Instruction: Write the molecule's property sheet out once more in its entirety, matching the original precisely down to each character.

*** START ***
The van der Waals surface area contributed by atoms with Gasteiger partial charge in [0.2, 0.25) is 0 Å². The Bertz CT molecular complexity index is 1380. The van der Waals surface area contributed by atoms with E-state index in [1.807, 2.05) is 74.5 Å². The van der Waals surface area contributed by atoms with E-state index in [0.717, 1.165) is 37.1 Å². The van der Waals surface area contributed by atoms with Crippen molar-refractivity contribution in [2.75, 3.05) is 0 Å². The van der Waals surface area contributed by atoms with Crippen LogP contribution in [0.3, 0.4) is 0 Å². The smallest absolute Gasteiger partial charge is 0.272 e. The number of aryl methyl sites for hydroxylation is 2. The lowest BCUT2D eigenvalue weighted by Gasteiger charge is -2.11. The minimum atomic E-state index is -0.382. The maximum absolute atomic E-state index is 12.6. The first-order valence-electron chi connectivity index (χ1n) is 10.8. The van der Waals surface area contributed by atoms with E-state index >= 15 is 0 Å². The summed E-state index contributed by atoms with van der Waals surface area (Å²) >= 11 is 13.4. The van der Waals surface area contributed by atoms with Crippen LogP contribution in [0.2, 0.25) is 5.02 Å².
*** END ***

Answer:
The van der Waals surface area contributed by atoms with Gasteiger partial charge in [0.2, 0.25) is 0 Å². The Bertz CT molecular complexity index is 1380. The van der Waals surface area contributed by atoms with E-state index in [1.807, 2.05) is 74.5 Å². The van der Waals surface area contributed by atoms with E-state index in [0.717, 1.165) is 37.1 Å². The van der Waals surface area contributed by atoms with Crippen molar-refractivity contribution in [2.75, 3.05) is 0 Å². The van der Waals surface area contributed by atoms with Crippen LogP contribution in [0.3, 0.4) is 0 Å². The smallest absolute Gasteiger partial charge is 0.272 e. The number of aryl methyl sites for hydroxylation is 2. The lowest BCUT2D eigenvalue weighted by Gasteiger charge is -2.11. The minimum atomic E-state index is -0.382. The maximum absolute atomic E-state index is 12.6. The first-order valence-electron chi connectivity index (χ1n) is 10.8. The van der Waals surface area contributed by atoms with E-state index >= 15 is 0 Å². The summed E-state index contributed by atoms with van der Waals surface area (Å²) >= 11 is 13.4. The van der Waals surface area contributed by atoms with Crippen LogP contribution in [0.2, 0.25) is 5.02 Å².